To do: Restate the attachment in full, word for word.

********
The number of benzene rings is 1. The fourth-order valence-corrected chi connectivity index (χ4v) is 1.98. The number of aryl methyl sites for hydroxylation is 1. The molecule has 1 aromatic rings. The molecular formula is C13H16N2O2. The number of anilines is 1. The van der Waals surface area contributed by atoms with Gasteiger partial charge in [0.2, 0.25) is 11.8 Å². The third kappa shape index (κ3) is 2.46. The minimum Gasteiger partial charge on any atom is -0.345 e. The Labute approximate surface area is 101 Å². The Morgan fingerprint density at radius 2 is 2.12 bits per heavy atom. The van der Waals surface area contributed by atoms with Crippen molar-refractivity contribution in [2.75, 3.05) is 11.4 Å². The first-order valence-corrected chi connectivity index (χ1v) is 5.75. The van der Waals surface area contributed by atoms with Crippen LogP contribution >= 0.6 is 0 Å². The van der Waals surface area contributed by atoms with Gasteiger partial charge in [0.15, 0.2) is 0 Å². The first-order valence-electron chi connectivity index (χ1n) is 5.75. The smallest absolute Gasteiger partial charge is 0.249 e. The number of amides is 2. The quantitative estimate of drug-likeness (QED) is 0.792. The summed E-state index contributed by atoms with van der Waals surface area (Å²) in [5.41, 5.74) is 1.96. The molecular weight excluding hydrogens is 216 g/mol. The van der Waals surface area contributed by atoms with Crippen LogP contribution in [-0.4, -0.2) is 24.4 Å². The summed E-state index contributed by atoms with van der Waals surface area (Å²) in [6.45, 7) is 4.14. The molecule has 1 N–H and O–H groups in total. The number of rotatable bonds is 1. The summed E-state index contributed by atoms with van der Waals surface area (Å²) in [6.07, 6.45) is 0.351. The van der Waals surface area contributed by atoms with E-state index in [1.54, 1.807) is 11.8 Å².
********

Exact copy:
The number of benzene rings is 1. The fourth-order valence-corrected chi connectivity index (χ4v) is 1.98. The number of aryl methyl sites for hydroxylation is 1. The molecule has 1 aromatic rings. The molecular formula is C13H16N2O2. The number of anilines is 1. The van der Waals surface area contributed by atoms with Gasteiger partial charge in [0.2, 0.25) is 11.8 Å². The third kappa shape index (κ3) is 2.46. The minimum Gasteiger partial charge on any atom is -0.345 e. The Labute approximate surface area is 101 Å². The Morgan fingerprint density at radius 2 is 2.12 bits per heavy atom. The van der Waals surface area contributed by atoms with Crippen molar-refractivity contribution in [2.75, 3.05) is 11.4 Å². The first-order valence-corrected chi connectivity index (χ1v) is 5.75. The van der Waals surface area contributed by atoms with Crippen LogP contribution >= 0.6 is 0 Å². The van der Waals surface area contributed by atoms with Gasteiger partial charge in [0.15, 0.2) is 0 Å². The first-order valence-electron chi connectivity index (χ1n) is 5.75. The smallest absolute Gasteiger partial charge is 0.249 e. The number of amides is 2. The quantitative estimate of drug-likeness (QED) is 0.792. The summed E-state index contributed by atoms with van der Waals surface area (Å²) in [5.41, 5.74) is 1.96. The molecular weight excluding hydrogens is 216 g/mol. The van der Waals surface area contributed by atoms with Crippen LogP contribution in [-0.4, -0.2) is 24.4 Å². The summed E-state index contributed by atoms with van der Waals surface area (Å²) in [6.45, 7) is 4.14. The molecule has 1 N–H and O–H groups in total. The number of rotatable bonds is 1. The summed E-state index contributed by atoms with van der Waals surface area (Å²) in [6.07, 6.45) is 0.351. The van der Waals surface area contributed by atoms with E-state index in [1.54, 1.807) is 11.8 Å².